Birds of SGG

Posted on: August 27th, 2015 by Christine Davis No Comments

ALL THINGS HUMMINGBIRD: Ruby-throated Hummingbirds

Pat Pepper, SGG Volunteer Birder


The Ruby-throated Hummingbirds are generally found in wooded areas.

Food Sources:

  • Nectar: Prefers red & orange flowers such as trumpet creeper, cardinal flower, honeysuckle, jewelweed, bee-balm, red buckeye, red zinnias and red morning glory. They also like sugar water in feeders and tree sap.
  • Insects: Mosquitoes, gnats, fruit flies, small bees, spiders, small caterpillars, and aphids.


Male or Female? Males have a red throat and black chin.


Did You Know?

  • The Ruby-throated Hummingbird beats its wings about 53 times a second.
  • The extremely short legs of the Ruby-throated Hummingbird prevent it from walking or hopping. The best it can do is shuffle along a perch.
  • Ruby-throated Hummingbirds prefer to feed on red or orange flowers (though it’s not necessary to color the sugar water you put in a hummingbird feeder).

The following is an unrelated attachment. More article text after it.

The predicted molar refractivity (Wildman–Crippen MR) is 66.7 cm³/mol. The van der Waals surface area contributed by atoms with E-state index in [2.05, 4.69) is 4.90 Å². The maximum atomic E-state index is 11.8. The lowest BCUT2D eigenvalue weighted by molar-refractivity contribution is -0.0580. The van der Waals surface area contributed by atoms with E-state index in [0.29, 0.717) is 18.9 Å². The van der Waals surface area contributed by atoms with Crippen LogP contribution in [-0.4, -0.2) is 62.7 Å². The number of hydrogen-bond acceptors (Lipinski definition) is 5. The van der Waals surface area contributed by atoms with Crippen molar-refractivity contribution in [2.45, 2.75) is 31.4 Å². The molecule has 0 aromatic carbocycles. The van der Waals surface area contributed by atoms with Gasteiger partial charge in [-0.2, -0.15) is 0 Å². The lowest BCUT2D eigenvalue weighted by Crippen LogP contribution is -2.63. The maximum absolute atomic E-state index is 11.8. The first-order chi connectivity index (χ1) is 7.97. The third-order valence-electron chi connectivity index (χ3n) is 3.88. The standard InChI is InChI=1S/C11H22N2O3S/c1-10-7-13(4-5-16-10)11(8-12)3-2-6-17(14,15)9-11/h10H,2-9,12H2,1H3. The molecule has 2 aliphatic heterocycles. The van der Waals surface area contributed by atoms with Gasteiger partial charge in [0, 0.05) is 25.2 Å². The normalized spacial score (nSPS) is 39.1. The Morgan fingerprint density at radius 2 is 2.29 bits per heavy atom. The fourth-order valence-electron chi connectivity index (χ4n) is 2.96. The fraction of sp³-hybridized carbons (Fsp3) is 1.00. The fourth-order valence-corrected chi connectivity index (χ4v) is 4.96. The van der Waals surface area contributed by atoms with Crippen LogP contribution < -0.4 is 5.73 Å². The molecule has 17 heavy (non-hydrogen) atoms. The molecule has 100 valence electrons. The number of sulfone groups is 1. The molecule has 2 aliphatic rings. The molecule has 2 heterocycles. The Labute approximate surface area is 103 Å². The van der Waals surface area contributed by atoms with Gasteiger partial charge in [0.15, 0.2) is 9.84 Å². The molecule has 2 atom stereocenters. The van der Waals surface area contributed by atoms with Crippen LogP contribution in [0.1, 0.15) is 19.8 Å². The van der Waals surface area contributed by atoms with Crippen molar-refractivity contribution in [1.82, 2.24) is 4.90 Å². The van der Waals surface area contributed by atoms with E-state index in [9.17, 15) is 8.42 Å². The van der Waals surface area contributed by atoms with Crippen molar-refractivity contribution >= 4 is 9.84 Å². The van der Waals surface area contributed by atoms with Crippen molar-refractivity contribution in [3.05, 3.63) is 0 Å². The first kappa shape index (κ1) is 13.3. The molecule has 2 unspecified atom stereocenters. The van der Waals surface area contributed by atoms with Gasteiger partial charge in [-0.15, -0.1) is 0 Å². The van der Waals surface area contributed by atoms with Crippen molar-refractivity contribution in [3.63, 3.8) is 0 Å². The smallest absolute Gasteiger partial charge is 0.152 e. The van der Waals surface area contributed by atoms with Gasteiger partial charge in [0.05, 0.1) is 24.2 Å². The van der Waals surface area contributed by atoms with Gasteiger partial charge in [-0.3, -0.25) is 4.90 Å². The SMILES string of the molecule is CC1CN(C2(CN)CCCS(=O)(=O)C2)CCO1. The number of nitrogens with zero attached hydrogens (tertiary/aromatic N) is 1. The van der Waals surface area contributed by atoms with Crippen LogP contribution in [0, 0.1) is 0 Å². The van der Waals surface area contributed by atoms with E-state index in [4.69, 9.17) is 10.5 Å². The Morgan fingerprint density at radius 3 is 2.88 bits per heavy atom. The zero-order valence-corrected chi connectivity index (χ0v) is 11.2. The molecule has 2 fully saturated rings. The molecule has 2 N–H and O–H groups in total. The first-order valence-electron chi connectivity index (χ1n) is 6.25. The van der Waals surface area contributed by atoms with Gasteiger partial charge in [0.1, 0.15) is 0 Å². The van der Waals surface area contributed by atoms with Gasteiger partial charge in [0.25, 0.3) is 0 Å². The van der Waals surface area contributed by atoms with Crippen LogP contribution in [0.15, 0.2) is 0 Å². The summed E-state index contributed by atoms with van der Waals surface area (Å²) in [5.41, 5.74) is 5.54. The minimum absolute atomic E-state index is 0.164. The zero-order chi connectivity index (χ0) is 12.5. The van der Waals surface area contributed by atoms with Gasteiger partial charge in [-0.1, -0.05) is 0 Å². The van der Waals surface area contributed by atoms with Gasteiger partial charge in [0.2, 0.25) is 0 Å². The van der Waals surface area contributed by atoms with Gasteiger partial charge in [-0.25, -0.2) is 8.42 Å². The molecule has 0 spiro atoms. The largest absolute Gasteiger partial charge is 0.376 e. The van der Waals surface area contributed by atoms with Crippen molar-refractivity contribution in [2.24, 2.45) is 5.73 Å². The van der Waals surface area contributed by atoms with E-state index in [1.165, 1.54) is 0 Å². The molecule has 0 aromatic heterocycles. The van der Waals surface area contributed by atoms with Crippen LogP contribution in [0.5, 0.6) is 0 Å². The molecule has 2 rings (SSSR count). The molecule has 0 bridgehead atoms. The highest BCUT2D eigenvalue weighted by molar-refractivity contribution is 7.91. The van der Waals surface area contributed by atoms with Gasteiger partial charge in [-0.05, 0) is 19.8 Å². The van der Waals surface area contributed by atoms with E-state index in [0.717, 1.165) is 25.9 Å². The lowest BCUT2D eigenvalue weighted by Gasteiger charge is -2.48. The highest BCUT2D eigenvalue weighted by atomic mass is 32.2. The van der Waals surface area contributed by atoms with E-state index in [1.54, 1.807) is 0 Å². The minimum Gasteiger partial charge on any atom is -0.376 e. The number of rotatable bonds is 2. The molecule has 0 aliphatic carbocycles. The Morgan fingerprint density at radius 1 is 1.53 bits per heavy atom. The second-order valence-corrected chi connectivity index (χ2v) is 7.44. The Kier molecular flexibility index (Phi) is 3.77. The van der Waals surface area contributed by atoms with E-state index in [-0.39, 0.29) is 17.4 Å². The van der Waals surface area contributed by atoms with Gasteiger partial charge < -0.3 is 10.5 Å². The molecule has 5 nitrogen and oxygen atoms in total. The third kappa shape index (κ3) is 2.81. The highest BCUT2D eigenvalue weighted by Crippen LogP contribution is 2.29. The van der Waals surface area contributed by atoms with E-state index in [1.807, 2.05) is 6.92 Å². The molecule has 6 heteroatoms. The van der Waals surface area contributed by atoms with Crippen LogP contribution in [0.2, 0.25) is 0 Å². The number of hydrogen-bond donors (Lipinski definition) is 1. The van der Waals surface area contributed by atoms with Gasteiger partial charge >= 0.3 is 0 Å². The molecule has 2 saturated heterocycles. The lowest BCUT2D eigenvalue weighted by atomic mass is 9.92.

• Males hang around only long enough to court and mate. They do not help the female raise the young.
  • Incubation and fledging takes about a month.
  • Males may began to migrate south early in August.


Bring Hummingbirds to your yard by making your own nectar. Here’s how:

  • Boil one part table sugar with four parts of water. Cool before putting in feeder.
  • There is no need to color the sugar water, but having a red or orange feeder will help.
  • It is not necessary, but feeders with perches are greatly appreciated by hummingbirds.


Wondering which is better: Saucer or Inverted Feeder?

Pros and Cons

Saucer Feeders

  • Are easy to fill, clean and assemble
  • Can be more easily mounted on poles or railings

But, they also

  • Have a smaller capacity and must be refilled frequently
  • May be less visible to visiting birds

Inverted Feeders

  • Are easier to check nectar levels
  • Typically have a greater capacity

But, they

  • Are more prone to leakage and attracting insects
  • Can be more difficult to clean and fill


Cleaning Tips

  • Some feeders are dishwasher safe.
  • If washing by hand, use hot tap water and bleach, soap, or vinegar.
  • Scrub with a small bottle brush to remove sugary residue and any black mold spots.
  • Fill cleaned feeder with just enough sugar water to last a day or two.
  • In hot weather, the sugar water can turn cloudy quickly; this means it has fermented and must be discarded.
  • Hanging the feeder in a shady spot can reduce fermentation.


Keeping Pests Away

  • Ants, Bees, Wasps, and Bats also like sugar water, and feeders that drip will attract more insects.

Use Bee Guards! Insert bee guard into plastic flower on feeder.